Friday, 4 March 2011

Booting VirtualBox from USB

If you have a Live OS installed onto a USB Key, you may want to test it by booting it from VirtualBox. It turns out that this is a real pain in the arse. There is apparently no way to do this natively, but there is a work around. What you have to do is use a command line (yay!) utility to make a fake hard disk image which points to the USB Key. So VirtualBox THINKS it is booting from a hard disk image but is ACTUALLY booting from the USB Key.

Anyway. The appropriate command in Ubuntu looks like this:

sudo VBoxManage internalcommands createrawvmdk -filename ~/test_usb.vmdk -rawdisk /dev/sdc

That works if you want the new fake disk image to be called [test_usb] and to be stored in [~/] home. Also it links to a USB disk mounted at [/dev/sdc]. The [.vmdk] bit is just the file type for VirtualBox disks.

If you want to do this on Windows, you run a very similar command which looks like this:

VBoxManage internalcommands createrawvmdk -filename "%USERPROFILE%\test_usb.vmdk" -rawdisk \\.\PhysicalDrive1

Apparently [%USERPROFILE%] is the Windows equivalent of [~]. The tricky bit is going to be [PhysicalDrive1]. You are going to have to work out what the number that goes on the end of that is, just as you would have to find out where a USB Key had been mounted in Linux. To do this in Windows run the command line [diskpart] program and then the command [list disk] and it should pop out with a list of the disks attached to the machine with their numbers. It looks like this on my virtual XP:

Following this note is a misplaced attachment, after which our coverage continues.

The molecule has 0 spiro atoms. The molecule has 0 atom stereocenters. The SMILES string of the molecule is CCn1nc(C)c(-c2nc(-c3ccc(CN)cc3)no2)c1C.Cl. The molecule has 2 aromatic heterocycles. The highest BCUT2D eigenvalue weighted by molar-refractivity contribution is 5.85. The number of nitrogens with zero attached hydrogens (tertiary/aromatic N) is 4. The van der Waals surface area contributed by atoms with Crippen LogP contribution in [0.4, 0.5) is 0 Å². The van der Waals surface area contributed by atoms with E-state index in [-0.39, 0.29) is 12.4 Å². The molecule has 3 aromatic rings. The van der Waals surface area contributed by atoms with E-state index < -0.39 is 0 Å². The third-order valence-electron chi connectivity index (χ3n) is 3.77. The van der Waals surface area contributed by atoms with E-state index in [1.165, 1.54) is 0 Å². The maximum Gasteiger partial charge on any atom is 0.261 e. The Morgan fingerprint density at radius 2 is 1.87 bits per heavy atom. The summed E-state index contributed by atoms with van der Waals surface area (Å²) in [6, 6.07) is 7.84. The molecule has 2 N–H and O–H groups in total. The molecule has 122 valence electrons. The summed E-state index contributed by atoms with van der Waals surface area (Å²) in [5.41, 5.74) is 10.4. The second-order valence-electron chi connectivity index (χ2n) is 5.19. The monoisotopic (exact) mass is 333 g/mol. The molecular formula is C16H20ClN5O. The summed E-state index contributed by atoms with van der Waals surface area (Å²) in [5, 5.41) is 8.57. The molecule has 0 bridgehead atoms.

Microsoft DiskPart version 5.1.3565

Copyright (C) 1999-2003 Microsoft Corporation.
On computer: SB-VIRTUAL

DISKPART> list disk

  Disk ###  Status      Size     Free     Dyn  Gpt
  --------  ----------  -------  -------  ---  ---
  Disk 0    Online        10 GB      0 B


So I would want to use PhysicalDrive0 in that case. That would be monumentally stupid though, because I would mount the disk I was using to run my OS from in another machine AT THE SAME TIME. I do not want to imagine what the crash would look like.

You will also need to navigate to the install directory for VirtualBox to run the command (the VBoxManage command, not the diskpart command). Linux sticks the program file in the path, but Windows doesn't.

If it didn't go without saying all you do next is just add the .vmdk file as the principal hard disk to your virtual machine.

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